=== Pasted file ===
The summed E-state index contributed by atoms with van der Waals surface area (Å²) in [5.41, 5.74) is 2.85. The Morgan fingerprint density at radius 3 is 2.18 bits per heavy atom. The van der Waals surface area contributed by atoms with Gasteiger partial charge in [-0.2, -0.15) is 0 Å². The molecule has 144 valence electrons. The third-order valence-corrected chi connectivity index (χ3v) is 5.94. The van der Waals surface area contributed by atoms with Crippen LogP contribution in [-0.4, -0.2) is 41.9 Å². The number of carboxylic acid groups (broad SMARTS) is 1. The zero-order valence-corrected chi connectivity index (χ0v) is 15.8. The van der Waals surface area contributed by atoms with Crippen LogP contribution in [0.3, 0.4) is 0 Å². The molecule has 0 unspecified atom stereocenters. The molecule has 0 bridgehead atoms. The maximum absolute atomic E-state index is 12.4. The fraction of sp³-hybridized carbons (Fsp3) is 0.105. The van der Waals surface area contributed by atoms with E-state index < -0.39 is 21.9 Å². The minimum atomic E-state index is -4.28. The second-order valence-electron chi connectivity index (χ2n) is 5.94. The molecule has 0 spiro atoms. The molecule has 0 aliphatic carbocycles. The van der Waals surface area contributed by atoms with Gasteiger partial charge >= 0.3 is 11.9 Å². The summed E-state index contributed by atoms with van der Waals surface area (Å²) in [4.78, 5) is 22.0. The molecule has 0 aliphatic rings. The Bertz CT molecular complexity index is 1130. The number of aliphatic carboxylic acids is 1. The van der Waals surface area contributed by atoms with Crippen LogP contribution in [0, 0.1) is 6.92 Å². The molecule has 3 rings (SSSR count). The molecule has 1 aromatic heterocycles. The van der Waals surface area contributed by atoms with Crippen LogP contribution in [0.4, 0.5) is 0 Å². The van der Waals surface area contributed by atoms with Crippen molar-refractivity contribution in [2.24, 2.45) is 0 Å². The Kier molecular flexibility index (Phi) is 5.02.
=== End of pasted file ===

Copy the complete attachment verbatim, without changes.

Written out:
The summed E-state index contributed by atoms with van der Waals surface area (Å²) in [5.41, 5.74) is 2.85. The Morgan fingerprint density at radius 3 is 2.18 bits per heavy atom. The van der Waals surface area contributed by atoms with Gasteiger partial charge in [-0.2, -0.15) is 0 Å². The molecule has 144 valence electrons. The third-order valence-corrected chi connectivity index (χ3v) is 5.94. The van der Waals surface area contributed by atoms with Crippen LogP contribution in [-0.4, -0.2) is 41.9 Å². The number of carboxylic acid groups (broad SMARTS) is 1. The zero-order valence-corrected chi connectivity index (χ0v) is 15.8. The van der Waals surface area contributed by atoms with Crippen LogP contribution in [0.3, 0.4) is 0 Å². The molecule has 0 unspecified atom stereocenters. The molecule has 0 bridgehead atoms. The maximum absolute atomic E-state index is 12.4. The fraction of sp³-hybridized carbons (Fsp3) is 0.105. The van der Waals surface area contributed by atoms with E-state index < -0.39 is 21.9 Å². The minimum atomic E-state index is -4.28. The second-order valence-electron chi connectivity index (χ2n) is 5.94. The molecule has 0 spiro atoms. The molecule has 0 aliphatic carbocycles. The van der Waals surface area contributed by atoms with Gasteiger partial charge >= 0.3 is 11.9 Å². The summed E-state index contributed by atoms with van der Waals surface area (Å²) in [4.78, 5) is 22.0. The molecule has 0 aliphatic rings. The Bertz CT molecular complexity index is 1130. The number of aliphatic carboxylic acids is 1. The van der Waals surface area contributed by atoms with Crippen LogP contribution in [0, 0.1) is 6.92 Å². The molecule has 3 rings (SSSR count). The molecule has 1 aromatic heterocycles. The van der Waals surface area contributed by atoms with Crippen LogP contribution in [0.4, 0.5) is 0 Å². The van der Waals surface area contributed by atoms with Crippen molar-refractivity contribution in [2.24, 2.45) is 0 Å². The Kier molecular flexibility index (Phi) is 5.02.